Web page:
Alfonso I offers outstanding value, representing a quality level superior to many American brandies at the same price point.

Based on the same high-quality brandy that goes into Williams & Humbert’s ultra-premium Gran Duque de Alba, Alfonso I spends a shorter time in barrel (only 12 months), yielding a lighter, more approachable style.

Bodegas Williams & Humbert were instrumental in creating the Jerez-Xérès-Sherry DO, helping protect the heritage and quality of sherry wines, which, in turn, play an important role in the production of Brandy de Jerez.

Adds a fun “Brandy de Jerez” twist to cocktails like the Sidecar or Old Fashioned.

  • Founded

  • Location

    Jerez de la Frontera, Spain
Alfonso I

Discover the Complete Collection

Alfonso I


  • Jerez
  • Spain

Classic Brandy from Spain’s Sultry South

Andalusia is a vast and dazzlingly sunny region that sweeps across southern Spain — known for its passionate and colorful flamenco, majestic horses, and warm nights, the land is steeped in traditions and holds a long, storied past. Here, fine sherry and Brandy de Jerez are poured liberally in traditional tabancos, enjoyed among friends over long conversations (often into the early hours of the morning).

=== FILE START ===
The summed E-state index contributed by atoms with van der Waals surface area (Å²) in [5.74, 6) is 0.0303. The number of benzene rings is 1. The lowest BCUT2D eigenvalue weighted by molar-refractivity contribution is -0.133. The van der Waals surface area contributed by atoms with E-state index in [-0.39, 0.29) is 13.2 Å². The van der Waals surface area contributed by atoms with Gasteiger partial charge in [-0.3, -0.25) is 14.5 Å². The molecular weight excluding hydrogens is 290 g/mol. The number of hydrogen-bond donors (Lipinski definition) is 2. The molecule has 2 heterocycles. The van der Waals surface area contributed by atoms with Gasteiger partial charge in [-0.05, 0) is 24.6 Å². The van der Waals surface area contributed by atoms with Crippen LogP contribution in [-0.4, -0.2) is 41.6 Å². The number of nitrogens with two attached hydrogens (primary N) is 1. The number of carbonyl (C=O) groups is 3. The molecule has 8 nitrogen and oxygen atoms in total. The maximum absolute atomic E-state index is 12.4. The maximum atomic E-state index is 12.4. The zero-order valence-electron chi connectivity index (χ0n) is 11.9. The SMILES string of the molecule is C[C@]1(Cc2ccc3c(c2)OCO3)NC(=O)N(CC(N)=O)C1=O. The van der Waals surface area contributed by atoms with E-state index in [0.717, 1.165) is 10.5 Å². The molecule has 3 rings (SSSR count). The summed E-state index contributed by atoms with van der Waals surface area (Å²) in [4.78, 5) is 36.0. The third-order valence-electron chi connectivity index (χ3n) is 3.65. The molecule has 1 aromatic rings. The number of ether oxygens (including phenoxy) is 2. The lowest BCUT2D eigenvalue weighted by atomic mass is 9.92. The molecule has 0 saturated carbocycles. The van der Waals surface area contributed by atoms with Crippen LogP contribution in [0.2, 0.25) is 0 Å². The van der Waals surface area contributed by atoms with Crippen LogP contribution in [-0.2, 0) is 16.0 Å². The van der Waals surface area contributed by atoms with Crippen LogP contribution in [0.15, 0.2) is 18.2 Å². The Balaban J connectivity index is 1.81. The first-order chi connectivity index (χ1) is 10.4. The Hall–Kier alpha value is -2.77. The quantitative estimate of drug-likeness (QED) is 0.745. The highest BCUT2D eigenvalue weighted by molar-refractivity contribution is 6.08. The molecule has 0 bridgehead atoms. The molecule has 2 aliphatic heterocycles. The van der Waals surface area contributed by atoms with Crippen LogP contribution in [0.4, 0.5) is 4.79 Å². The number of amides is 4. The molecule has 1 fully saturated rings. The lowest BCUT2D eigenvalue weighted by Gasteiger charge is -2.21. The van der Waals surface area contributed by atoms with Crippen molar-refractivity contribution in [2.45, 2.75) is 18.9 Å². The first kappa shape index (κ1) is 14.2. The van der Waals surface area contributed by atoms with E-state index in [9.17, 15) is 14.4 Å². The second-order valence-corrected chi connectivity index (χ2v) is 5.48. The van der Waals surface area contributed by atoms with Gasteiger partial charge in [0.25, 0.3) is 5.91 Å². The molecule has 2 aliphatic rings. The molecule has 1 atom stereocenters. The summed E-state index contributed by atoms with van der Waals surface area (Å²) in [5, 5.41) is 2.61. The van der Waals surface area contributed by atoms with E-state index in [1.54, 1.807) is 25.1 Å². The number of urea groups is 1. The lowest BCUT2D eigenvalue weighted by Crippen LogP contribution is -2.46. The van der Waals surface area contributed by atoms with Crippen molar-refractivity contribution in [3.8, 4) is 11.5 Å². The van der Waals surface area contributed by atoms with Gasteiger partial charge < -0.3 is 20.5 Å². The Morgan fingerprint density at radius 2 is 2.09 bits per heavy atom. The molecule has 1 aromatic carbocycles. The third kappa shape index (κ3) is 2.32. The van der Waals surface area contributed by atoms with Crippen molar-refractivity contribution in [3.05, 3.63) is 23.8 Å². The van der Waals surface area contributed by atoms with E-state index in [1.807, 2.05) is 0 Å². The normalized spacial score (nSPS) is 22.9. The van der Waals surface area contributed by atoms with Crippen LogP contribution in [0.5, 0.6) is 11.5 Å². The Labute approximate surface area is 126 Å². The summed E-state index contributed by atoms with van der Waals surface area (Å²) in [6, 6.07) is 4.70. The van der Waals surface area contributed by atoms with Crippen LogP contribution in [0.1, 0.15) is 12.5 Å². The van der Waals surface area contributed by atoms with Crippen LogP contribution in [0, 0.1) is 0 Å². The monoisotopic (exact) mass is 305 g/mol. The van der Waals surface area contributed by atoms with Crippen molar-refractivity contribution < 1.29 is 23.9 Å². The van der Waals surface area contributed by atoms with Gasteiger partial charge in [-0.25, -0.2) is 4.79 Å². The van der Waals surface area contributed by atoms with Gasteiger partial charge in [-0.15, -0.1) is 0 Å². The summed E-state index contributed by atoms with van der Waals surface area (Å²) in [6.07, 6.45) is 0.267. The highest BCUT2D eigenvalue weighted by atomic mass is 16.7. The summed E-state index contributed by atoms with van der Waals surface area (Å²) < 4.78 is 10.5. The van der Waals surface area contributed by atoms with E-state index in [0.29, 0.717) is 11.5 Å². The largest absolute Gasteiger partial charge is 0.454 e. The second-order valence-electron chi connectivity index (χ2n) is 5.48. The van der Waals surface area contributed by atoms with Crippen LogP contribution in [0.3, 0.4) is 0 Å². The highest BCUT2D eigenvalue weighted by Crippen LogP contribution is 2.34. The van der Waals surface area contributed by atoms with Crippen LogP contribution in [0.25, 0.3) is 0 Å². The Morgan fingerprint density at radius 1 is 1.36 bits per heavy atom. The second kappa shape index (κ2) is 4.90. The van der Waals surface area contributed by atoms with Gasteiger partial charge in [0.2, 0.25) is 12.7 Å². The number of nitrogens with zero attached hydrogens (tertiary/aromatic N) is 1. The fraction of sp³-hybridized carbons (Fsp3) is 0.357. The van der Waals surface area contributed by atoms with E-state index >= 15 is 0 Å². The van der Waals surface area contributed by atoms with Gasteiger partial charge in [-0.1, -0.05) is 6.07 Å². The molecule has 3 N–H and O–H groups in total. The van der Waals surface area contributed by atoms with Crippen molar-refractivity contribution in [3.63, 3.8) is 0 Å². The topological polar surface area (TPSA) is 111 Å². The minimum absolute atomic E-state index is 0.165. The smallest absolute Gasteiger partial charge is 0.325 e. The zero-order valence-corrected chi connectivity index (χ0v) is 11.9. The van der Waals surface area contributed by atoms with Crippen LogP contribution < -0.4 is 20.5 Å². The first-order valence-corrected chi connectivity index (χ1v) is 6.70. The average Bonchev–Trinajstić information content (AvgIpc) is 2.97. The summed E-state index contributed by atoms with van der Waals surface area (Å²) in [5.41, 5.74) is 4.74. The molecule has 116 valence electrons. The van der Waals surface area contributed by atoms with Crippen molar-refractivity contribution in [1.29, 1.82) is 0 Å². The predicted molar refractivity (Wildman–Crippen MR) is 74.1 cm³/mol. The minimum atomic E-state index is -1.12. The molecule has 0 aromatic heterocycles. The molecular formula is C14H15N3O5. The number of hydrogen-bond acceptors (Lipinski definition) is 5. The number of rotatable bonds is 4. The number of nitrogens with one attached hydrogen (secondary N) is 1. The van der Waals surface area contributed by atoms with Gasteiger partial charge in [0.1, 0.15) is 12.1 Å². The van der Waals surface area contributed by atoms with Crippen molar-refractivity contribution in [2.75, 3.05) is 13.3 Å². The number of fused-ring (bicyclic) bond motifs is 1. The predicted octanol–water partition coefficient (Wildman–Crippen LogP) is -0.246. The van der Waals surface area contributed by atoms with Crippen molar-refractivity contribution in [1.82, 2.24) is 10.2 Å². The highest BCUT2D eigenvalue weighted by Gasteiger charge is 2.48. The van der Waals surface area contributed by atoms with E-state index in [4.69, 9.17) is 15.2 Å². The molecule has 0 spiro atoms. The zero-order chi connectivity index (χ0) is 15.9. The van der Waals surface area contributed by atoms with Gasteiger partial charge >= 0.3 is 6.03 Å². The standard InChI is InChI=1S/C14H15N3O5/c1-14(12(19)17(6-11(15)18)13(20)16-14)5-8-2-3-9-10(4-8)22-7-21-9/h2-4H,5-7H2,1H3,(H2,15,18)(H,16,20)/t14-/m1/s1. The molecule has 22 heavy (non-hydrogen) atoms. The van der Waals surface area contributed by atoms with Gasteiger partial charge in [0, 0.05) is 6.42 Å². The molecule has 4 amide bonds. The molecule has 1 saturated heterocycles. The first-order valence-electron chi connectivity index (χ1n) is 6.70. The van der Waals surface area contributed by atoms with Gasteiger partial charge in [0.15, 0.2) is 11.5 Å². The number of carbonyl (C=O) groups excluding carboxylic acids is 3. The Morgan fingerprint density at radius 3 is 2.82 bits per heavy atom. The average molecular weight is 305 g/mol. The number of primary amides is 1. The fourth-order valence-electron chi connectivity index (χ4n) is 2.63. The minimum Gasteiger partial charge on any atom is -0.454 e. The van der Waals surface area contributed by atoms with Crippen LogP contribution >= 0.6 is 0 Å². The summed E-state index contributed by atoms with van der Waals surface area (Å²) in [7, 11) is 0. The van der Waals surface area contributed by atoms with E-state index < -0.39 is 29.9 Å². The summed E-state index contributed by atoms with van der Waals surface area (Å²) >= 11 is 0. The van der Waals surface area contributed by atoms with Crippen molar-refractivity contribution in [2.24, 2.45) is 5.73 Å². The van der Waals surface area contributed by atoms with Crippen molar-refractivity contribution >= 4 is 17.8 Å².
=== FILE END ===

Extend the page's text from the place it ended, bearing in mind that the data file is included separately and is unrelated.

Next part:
Brandy de Jerez can only come from wine grown, aged, and distilled in the famous sherry “triangle” of Jerez, Sanlúcar de Barrameda, and El Puerto de Santa María. Alfonso I Brandy is made in the same solera cellar as Williams & Humbert’s premium Gran Duque de Alba Brandy in Jerez, the largest of the three and a place whose name is synonymous with the region and wine style.

White horse inside barrel hall - Bodegas Williams & Humbert

Jerez: Home of Alfonso Brandy

Alfonso Brandy is made by Williams & Humbert, one of the most significant sherry producers in Jerez. The winery was founded in 1877 by two English brothers-in-law who would never have envisioned their bodega becoming the biggest producer of sherry in the region. They are also the largest winery under one roof in the whole of Europe: eight contiguous warehouses that hold more than 60,000 American oak casks for aging sherry, brandy, and rum — in fact, the building was awarded a national architecture prize.